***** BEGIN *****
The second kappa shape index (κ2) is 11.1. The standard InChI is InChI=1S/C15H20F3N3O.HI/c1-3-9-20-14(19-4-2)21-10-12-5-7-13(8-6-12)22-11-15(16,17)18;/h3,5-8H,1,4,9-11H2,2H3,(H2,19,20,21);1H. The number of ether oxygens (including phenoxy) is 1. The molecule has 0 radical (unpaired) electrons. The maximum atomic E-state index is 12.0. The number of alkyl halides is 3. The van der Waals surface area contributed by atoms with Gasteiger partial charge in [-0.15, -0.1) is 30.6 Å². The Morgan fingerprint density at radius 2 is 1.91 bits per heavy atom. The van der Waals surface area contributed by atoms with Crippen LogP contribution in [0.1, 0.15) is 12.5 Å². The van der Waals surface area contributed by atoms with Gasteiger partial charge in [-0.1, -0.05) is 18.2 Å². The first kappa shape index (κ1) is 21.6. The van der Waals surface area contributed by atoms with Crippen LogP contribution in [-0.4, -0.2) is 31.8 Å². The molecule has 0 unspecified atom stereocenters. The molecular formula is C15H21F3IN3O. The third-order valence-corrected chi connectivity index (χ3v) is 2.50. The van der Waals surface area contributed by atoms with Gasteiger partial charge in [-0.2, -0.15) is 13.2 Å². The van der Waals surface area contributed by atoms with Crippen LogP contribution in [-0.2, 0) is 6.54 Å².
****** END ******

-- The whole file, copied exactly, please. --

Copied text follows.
The second kappa shape index (κ2) is 11.1. The standard InChI is InChI=1S/C15H20F3N3O.HI/c1-3-9-20-14(19-4-2)21-10-12-5-7-13(8-6-12)22-11-15(16,17)18;/h3,5-8H,1,4,9-11H2,2H3,(H2,19,20,21);1H. The number of ether oxygens (including phenoxy) is 1. The molecule has 0 radical (unpaired) electrons. The maximum atomic E-state index is 12.0. The number of alkyl halides is 3. The van der Waals surface area contributed by atoms with Gasteiger partial charge in [-0.15, -0.1) is 30.6 Å². The Morgan fingerprint density at radius 2 is 1.91 bits per heavy atom. The van der Waals surface area contributed by atoms with Crippen LogP contribution in [0.1, 0.15) is 12.5 Å². The van der Waals surface area contributed by atoms with Gasteiger partial charge in [-0.1, -0.05) is 18.2 Å². The first kappa shape index (κ1) is 21.6. The van der Waals surface area contributed by atoms with Crippen LogP contribution in [-0.4, -0.2) is 31.8 Å². The molecule has 0 unspecified atom stereocenters. The molecular formula is C15H21F3IN3O. The third-order valence-corrected chi connectivity index (χ3v) is 2.50. The van der Waals surface area contributed by atoms with Gasteiger partial charge in [-0.2, -0.15) is 13.2 Å². The van der Waals surface area contributed by atoms with Crippen LogP contribution in [-0.2, 0) is 6.54 Å².